Farming in tax law: practical approach to share farming cases
S996(1) Income Tax Act 2007, S1125 Corporation Tax Act 2010
It is not necessary to subject every share farming case to scrutiny and cases should not be selected for detailed examination simply because they involve share farming. But the possibility that transactions may have been presented as trading when, in fact, they are not will be one of the factors to take into account when considering which cases to look at in depth.
The amount of income taxable on the landowner will often be much the same whether he or she is treated as a farmer taxable as a trader or as a landlord in respect of property income. The main advantage of farming treatment for the landowner lies in the reliefs from Capital Gains Tax and Inheritance Tax which are available to farmers but not to landlords.
If you question whether the arrangement represents farming for both parties, it is important that any agreement you reach with a landowner for Income Tax or Corporation Tax purposes, where there may be relatively little at stake, should not pre-empt a decision on the application of Capital Gains Tax or Inheritance Tax, where the amounts involved may be substantial. The following procedure should be adopted:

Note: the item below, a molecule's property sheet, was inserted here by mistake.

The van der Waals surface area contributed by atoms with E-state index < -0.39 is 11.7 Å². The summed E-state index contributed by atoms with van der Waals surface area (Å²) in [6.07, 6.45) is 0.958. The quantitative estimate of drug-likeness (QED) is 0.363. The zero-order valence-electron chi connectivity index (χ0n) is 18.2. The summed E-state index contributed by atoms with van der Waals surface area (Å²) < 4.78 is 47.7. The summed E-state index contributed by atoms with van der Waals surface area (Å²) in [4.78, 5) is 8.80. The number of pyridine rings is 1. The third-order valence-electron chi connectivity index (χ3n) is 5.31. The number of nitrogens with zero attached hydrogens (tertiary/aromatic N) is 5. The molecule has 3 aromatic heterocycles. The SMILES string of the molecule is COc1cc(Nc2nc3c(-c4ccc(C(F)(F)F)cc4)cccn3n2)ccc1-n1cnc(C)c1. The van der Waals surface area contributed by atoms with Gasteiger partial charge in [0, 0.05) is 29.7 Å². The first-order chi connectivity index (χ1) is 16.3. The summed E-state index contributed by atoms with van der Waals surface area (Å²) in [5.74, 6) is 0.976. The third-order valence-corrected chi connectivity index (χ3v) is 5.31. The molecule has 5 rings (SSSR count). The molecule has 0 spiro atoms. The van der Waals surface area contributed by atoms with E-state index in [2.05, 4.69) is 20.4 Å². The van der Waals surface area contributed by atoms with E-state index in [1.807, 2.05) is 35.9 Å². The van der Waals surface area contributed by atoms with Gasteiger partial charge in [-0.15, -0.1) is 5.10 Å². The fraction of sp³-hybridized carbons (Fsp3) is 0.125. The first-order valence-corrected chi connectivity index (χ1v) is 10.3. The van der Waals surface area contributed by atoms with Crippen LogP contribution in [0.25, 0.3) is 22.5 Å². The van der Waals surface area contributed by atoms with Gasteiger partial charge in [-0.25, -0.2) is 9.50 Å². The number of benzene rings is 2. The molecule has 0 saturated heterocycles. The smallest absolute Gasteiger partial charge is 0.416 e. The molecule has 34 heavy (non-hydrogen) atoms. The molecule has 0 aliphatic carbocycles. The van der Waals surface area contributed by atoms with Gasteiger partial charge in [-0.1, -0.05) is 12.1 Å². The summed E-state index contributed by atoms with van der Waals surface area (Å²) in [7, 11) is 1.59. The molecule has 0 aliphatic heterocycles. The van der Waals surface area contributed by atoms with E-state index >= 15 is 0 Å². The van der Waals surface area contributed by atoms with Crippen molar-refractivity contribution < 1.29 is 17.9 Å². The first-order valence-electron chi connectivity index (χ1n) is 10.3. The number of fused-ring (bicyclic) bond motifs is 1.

- Where the basis of charge for Income Tax or Corporation Tax purposes has not yet been agreed you should ensure that any agreement which you reach other than after detailed examination is subject to the specific reservation that it is reached for the purposes of that tax only. In other cases where you have doubts about the status of the agreement please submit the files for both parties with a full report of the facts to CTISA before pressing a challenge to appeal.
- Where a self-assessment has been made by the landowner on the basis that the arrangement gives rise to trading income but, as a result of subsequent enquiry, you decide that the basis is wrong, you should consider the instructions at CG60290 and CG63253 and submit your papers to CGT (Solihull).